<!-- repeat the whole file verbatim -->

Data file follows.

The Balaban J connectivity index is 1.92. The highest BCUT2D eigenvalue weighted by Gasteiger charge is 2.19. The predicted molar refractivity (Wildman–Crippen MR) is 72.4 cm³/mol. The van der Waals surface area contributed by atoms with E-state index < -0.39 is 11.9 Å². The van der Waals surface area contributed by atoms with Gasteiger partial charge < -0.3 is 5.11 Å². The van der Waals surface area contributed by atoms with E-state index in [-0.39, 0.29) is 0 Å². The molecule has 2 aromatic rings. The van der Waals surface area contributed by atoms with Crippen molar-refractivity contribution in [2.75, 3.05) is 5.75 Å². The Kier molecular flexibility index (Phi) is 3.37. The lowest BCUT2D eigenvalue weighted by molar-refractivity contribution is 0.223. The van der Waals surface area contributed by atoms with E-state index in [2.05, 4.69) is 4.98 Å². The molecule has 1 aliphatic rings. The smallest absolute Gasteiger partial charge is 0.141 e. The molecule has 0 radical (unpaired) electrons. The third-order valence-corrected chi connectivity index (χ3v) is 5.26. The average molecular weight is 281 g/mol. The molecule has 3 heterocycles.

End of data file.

The Balaban J connectivity index is 1.92. The highest BCUT2D eigenvalue weighted by Gasteiger charge is 2.19. The predicted molar refractivity (Wildman–Crippen MR) is 72.4 cm³/mol. The van der Waals surface area contributed by atoms with E-state index < -0.39 is 11.9 Å². The van der Waals surface area contributed by atoms with Gasteiger partial charge < -0.3 is 5.11 Å². The van der Waals surface area contributed by atoms with E-state index in [-0.39, 0.29) is 0 Å². The molecule has 2 aromatic rings. The van der Waals surface area contributed by atoms with Crippen molar-refractivity contribution in [2.75, 3.05) is 5.75 Å². The Kier molecular flexibility index (Phi) is 3.37. The lowest BCUT2D eigenvalue weighted by molar-refractivity contribution is 0.223. The van der Waals surface area contributed by atoms with E-state index in [2.05, 4.69) is 4.98 Å². The molecule has 1 aliphatic rings. The smallest absolute Gasteiger partial charge is 0.141 e. The molecule has 0 radical (unpaired) electrons. The third-order valence-corrected chi connectivity index (χ3v) is 5.26. The average molecular weight is 281 g/mol. The molecule has 3 heterocycles.